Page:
From new free digital archives to a new round of history wars, here are this week’s top picks in imperial and global history.
It’s official: pictures in the Folger’s Digital Image Collection are now licensed CC BY-SA! That is, they can be used under a Creative Commons Attribution–ShareAlike 4.0 International License, one of the two Creative Commons licenses “approved for free cultural works.” That’s almost 80,000 images, and counting. We’ve already started adding images toWikimedia Commons for use in Wikipedia and elsewhere, and encourage you to do the same. . . .I’m not a lawyer, but basically this means you can do whatever you want with Folger digital images as long as you say that they’re from the Folger, and as long as you keep the cycle of sharing going by freely sharing whatever you’re making (UPDATE: This is “free” as in “freedom” or “free speech”—whether use is commercial or not doesn’t make a difference with a CC BY-SA license). [continue reading]
For most of the past thousand years, there were no nations in Europe. It was a hotchpotch of tribal groupings, feudal kingdoms, autonomous cities and trading networks. Over time, the continent’s ever more complex societies and industries required ever more complex governance; with the French Revolution, the modern nation state was born.
Now the nation’s time may be drawing to a close, according to those who look at society through the lenses of complexity theory and human behaviour. There is plentiful evidence for this once you start looking (see “End of nations: Is there an alternative to countries?“). Consider the European Union, which is trying – much to the disapproval of many Europeans – to transcend its member nations. Is this a prospect to welcome or dread? [continue reading]
Prime Minister Tony Abbott will return to India two ancient Hindu statues displayed in Australia, but allegedly stolen from Indian temples. Mr Abbott will hand over the statues to Indian PM Narendra Modi when the two meet in Delhi on Friday. The two sculptures are of god Shiva, a member of the Hindu holy trinity.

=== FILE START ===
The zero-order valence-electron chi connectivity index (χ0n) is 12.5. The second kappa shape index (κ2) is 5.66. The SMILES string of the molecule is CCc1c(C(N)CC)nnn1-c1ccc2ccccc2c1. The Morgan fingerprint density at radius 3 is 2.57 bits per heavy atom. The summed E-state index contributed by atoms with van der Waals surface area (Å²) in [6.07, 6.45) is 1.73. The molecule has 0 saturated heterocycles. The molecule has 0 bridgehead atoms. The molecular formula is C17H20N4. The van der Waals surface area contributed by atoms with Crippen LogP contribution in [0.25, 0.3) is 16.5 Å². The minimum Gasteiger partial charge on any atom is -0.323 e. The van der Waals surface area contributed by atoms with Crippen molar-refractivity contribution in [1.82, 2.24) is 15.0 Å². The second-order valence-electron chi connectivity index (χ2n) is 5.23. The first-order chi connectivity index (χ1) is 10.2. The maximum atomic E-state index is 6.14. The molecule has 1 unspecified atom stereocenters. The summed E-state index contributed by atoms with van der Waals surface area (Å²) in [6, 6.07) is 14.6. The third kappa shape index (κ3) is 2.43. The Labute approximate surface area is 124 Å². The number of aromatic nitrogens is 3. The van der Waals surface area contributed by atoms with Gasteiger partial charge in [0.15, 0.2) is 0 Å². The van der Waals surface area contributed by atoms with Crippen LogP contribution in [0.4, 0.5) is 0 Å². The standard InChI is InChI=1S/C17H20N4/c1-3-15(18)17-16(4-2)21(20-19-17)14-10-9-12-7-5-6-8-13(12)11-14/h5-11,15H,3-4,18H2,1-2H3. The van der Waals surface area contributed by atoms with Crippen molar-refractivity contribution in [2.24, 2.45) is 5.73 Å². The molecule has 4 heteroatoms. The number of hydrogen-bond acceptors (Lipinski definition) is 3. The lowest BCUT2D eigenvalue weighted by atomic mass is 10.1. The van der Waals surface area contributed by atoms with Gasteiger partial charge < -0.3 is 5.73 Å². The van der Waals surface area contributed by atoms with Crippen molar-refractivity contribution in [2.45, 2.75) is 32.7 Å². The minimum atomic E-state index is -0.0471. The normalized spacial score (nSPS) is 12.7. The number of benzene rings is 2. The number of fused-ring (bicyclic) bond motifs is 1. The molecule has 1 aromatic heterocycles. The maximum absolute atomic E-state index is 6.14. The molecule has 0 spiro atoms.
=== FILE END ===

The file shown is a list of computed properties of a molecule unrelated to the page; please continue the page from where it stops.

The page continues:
Galleries in Australia removed them from display earlier this year following allegations that they were part of an audacious art fraud. Returning the sculptures “is testimony to Australia’s good citizenship on such matters and the importance with which Australia views its relationship with India”, the AFP news agency quoted Mr Abbott’s office as saying. [continue reading]
James R. Grossman
New York Times
WITH the news dominated by stories of Americans dying at home and abroad, it might seem trivial to debate how history is taught in our schools. But if we want students to understand what is happening in Missouri or the Middle East, they need an unvarnished picture of our past and the skills to understand and interpret that picture. People don’t kill one another just for recreation. They have reasons. Those reasons are usually historical.
Last month, the College Board released a revised“curriculum framework” to help high school teachers prepare students for the Advanced Placement test in United States history. Like the college courses the test is supposed to mirror, the A.P. course calls for a dialogue with the past — learning how to ask historical questions, interpret documents and reflect both appreciatively and critically on history. [continue reading]